LIFESCI 4 Lecture Notes - Lecture 15: Repressor, Permease, Cistron

401 views8 pages
School
Department
Course
Professor
LIFESCI 4 - Lecture 15 - Ames Test and Lac Operon
Clicker 1: What is a mutation?
A) A change in DNA sequence that causes a change in phenotype
B) A change in DNA sequence that causes a change in protein or RNA sequence
C) A change in DNA sequence
Explanation:
- Mutation in DNA does not guarantee that it will be expressed in the phenotype or RNA
sequence
Clicker 2
Experiment: Expose bacteria to bactericide. Wild-type cells do not survive, but there are some
colonies on the plate. Thes colonies have mutations that allow them to grow on bactericide.
How did the mutations arise?
A) Exposure to bactericide causes mutations - create cells that are resistant
B) Mutations happen spontaneously - some mutations just happen to make cells
resistant to bactericide.
Explanation:
- Mutations randomly happen โ†’ help cell resistant to bactericide
How Does Bactericide Resistance Arise?
- First hypothesis๎€: resistance is a response to bactericide
- Mutations caused by exposure to drug
- Second hypothesis๎€: resistance arises from random mutations
- Already resistant before exposure to the drug โ†’ mutation not caused by drug
- This was supported by the experiment
Ames Test for Mutagenicity
Clicker:๎€ A mutagen is anything that increases the frequency of mutations. The Ames test is a
sensitive assay for mutagens
- Why add rat liver enzymes?
A) Everything's better with enzymes
B) To simulate mammalian metabolic processes
C) It provides amino acids
D) It preserves chemicals
Explanation:
- Function of liver: get rid of toxins
- Convert one chemical to another
- Liver enzymes placed to simulate mammalian metabolic processes
Unlock document

This preview shows pages 1-3 of the document.
Unlock all 8 pages and 3 million more documents.

Already have an account? Log in
Clicker:
Are the colonies on the experimental plate likely to be revertants?
A) Yes
B) No
Explanation๎€:
- For the colonies to grow on a plate without the amino acids, it must be aa+
- All needs to be revertants (be able to make aa+)
- With no mutagen/carcinogen, there are much more colony growth
- All should be revertants
- If steak are overcooked, it may become carcinogenic
Clicker 3:
- Answer: B
- Explanation๎€:
Unlock document

This preview shows pages 1-3 of the document.
Unlock all 8 pages and 3 million more documents.

Already have an account? Log in
- Negative control: expose to something unharmful
- # of colonies = 12
- Positive control: one that causes mutations
- # of colonies = 675
- Test substance with rat enzyme: high number of colonies similar to positive
control
- When consumed, it reverts to a mutagen
Lac Operon: The Lac Operon as a Model for Understanding Gene Regulation
The Lac Operon:
- Lac operon only turned on when needed
- Includes positive and negative control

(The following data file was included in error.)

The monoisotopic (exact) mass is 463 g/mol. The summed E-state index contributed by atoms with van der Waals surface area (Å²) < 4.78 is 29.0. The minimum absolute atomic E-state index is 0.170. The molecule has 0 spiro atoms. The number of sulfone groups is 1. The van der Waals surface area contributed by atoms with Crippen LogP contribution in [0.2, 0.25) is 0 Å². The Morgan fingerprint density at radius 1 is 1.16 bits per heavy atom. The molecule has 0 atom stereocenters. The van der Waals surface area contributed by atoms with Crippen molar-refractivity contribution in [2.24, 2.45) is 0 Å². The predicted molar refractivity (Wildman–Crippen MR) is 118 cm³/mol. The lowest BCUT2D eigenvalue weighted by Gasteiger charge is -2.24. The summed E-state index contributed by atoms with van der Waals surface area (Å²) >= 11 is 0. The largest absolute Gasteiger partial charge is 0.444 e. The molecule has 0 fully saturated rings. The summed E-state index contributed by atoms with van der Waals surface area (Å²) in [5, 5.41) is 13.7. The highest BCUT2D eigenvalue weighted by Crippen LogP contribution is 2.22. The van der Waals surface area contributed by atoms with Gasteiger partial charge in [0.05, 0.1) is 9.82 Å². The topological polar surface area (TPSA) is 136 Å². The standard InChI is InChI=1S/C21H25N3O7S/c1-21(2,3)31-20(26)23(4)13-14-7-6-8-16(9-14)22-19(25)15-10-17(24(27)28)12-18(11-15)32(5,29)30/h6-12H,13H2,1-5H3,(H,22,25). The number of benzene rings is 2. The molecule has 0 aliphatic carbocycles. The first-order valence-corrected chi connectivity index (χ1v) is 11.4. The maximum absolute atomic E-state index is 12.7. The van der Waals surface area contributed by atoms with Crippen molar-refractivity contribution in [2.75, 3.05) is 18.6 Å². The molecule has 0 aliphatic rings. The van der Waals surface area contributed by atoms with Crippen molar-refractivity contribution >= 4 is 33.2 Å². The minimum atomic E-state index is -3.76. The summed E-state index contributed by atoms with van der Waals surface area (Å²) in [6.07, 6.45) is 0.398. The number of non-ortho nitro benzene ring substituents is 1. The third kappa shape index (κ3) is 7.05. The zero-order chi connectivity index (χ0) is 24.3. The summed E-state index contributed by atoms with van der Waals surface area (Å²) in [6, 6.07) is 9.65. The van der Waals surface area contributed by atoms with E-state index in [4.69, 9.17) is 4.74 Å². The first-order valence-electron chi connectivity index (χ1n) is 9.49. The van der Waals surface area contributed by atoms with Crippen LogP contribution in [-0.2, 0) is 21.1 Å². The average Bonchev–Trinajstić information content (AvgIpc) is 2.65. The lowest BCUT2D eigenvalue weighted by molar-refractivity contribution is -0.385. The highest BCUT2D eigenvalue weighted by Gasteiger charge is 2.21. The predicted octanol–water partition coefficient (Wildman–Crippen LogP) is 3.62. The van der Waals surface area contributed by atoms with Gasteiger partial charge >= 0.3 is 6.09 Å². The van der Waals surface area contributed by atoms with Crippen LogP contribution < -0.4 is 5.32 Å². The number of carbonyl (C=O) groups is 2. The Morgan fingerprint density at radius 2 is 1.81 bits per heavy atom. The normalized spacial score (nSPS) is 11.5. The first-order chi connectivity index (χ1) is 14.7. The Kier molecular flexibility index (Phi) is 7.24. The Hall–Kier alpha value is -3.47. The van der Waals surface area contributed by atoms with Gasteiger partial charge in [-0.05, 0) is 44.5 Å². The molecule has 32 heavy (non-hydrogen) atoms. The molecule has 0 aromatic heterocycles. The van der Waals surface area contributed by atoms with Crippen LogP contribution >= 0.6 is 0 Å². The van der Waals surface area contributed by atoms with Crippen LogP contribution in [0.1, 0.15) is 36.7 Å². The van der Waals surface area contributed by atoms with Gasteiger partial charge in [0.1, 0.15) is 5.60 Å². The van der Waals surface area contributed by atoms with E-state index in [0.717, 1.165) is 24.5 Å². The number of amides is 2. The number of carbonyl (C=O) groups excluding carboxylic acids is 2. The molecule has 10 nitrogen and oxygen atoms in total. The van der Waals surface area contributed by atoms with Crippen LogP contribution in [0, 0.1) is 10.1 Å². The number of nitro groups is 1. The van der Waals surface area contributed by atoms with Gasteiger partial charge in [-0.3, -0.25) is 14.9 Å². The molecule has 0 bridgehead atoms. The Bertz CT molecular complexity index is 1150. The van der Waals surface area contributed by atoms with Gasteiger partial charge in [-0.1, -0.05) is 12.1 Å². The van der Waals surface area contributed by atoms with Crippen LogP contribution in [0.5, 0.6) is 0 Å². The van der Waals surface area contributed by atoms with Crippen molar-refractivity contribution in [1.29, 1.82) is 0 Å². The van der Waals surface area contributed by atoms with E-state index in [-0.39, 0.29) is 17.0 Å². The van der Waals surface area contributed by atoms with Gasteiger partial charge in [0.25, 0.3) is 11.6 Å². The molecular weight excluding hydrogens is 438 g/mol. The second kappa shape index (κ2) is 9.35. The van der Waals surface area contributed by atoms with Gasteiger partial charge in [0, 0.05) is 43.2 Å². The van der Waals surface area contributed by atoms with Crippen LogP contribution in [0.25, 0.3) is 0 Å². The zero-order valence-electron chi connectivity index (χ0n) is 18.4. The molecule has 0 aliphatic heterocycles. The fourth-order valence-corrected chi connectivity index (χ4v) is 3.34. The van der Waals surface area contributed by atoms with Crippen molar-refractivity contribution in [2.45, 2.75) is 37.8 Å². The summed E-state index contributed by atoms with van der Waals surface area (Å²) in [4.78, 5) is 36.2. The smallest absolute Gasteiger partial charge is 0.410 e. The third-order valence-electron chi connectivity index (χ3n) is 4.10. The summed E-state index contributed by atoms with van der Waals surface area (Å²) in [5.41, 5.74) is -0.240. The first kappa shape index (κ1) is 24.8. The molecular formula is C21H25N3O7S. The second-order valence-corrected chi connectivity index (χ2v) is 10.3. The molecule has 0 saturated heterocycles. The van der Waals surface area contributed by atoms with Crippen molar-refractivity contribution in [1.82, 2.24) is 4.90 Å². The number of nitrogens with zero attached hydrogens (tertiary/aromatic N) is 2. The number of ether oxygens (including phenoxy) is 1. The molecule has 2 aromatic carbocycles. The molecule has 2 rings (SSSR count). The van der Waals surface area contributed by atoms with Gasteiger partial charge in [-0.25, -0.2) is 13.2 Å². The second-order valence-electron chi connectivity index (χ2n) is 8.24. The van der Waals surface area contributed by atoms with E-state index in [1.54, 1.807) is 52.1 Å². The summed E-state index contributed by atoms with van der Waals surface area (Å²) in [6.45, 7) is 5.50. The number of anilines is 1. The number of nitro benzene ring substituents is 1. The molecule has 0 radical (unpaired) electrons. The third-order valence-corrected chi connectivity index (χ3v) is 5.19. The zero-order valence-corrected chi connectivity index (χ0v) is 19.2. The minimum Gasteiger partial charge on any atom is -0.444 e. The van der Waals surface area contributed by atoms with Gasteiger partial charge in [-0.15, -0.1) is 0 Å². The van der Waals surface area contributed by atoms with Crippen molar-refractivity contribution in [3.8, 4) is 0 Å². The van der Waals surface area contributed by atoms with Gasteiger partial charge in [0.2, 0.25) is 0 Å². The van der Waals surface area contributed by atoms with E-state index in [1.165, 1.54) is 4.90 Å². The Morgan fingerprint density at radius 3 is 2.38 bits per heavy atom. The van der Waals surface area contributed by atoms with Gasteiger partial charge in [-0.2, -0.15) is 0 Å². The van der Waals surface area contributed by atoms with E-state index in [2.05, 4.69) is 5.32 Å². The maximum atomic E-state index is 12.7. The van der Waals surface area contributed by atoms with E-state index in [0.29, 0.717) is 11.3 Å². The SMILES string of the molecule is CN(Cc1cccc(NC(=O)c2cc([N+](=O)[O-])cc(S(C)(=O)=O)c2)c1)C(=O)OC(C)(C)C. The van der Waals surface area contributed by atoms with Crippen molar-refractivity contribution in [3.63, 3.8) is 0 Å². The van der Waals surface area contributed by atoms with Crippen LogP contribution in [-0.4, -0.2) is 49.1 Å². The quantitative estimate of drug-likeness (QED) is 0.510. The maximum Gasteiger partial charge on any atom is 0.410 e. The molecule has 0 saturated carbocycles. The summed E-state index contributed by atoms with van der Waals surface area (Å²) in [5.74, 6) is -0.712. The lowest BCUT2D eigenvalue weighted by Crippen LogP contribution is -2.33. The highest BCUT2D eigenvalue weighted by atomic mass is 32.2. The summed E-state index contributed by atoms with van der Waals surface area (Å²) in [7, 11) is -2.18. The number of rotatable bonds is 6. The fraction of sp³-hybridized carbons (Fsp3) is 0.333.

- Promoter๎€: RNA polymerase site
- Operato๎€r: Repressor site
- Structural gene๎€: lacZ, Y, A sequence
- lacI๎€: gene coded for repressor
- Not under control of promoter
- Has its own upstream promoter
- Lac operon RNA is ๎€polycistronic๎€: can be used to make 3 proteins in 1 sequence
Active Repressor = no transcription
- lacI synthesize and code for repressor
- Repressor binds to operator
- RNA polymerase cannot move downstream โ†’ no transcription
- This is the natural state for E.coli
Active Lac Operon = there is transcription
- Lac operon is induced
- Inducer = lactose โ†’ simulates lac operon
- Lactose acts as substrate and binds to repressor โ†’ conformational change
-Repressor becomes inactive
๎€
โ†’ RNA polymerase can bind and transcribe sequence and
make lac mRNA
- Lac mRNA contains coding sequence for 3 proteins
Clicker 4:
Polycistronic messages in prokaryotes are often:
A) Spliced to form the mature mRNAs
B) The result of frameshift mutations
Unlock document

This preview shows pages 1-3 of the document.
Unlock all 8 pages and 3 million more documents.

Already have an account? Log in

Document Summary

Lifesci 4 - lecture 15 - ames test and lac operon. Clicker 1: what is a mutation: a change in dna sequence that causes a change in phenotype, a change in dna sequence that causes a change in protein or rna sequence, a change in dna sequence. Mutation in dna does not guarantee that it will be expressed in the phenotype or rna sequence. Wild-type cells do not survive, but there are some colonies on the plate. Thes colonies have mutations that allow them to grow on bactericide. How did the mutations arise: exposure to bactericide causes mutations - create cells that are resistant, mutations happen spontaneously - some mutations just happen to make cells resistant to bactericide. Mutations randomly happen help cell resistant to bactericide. First hypothesis : resistance is a response to bactericide. Already resistant before exposure to the drug mutation not caused by drug. Clicker: a mutagen is anything that increases the frequency of mutations.

Get access

Grade+20% off
$8 USD/m$10 USD/m
Billed $96 USD annually
Grade+
Homework Help
Study Guides
Textbook Solutions
Class Notes
Textbook Notes
Booster Class
40 Verified Answers
Class+
$8 USD/m
Billed $96 USD annually
Class+
Homework Help
Study Guides
Textbook Solutions
Class Notes
Textbook Notes
Booster Class
30 Verified Answers

Related Documents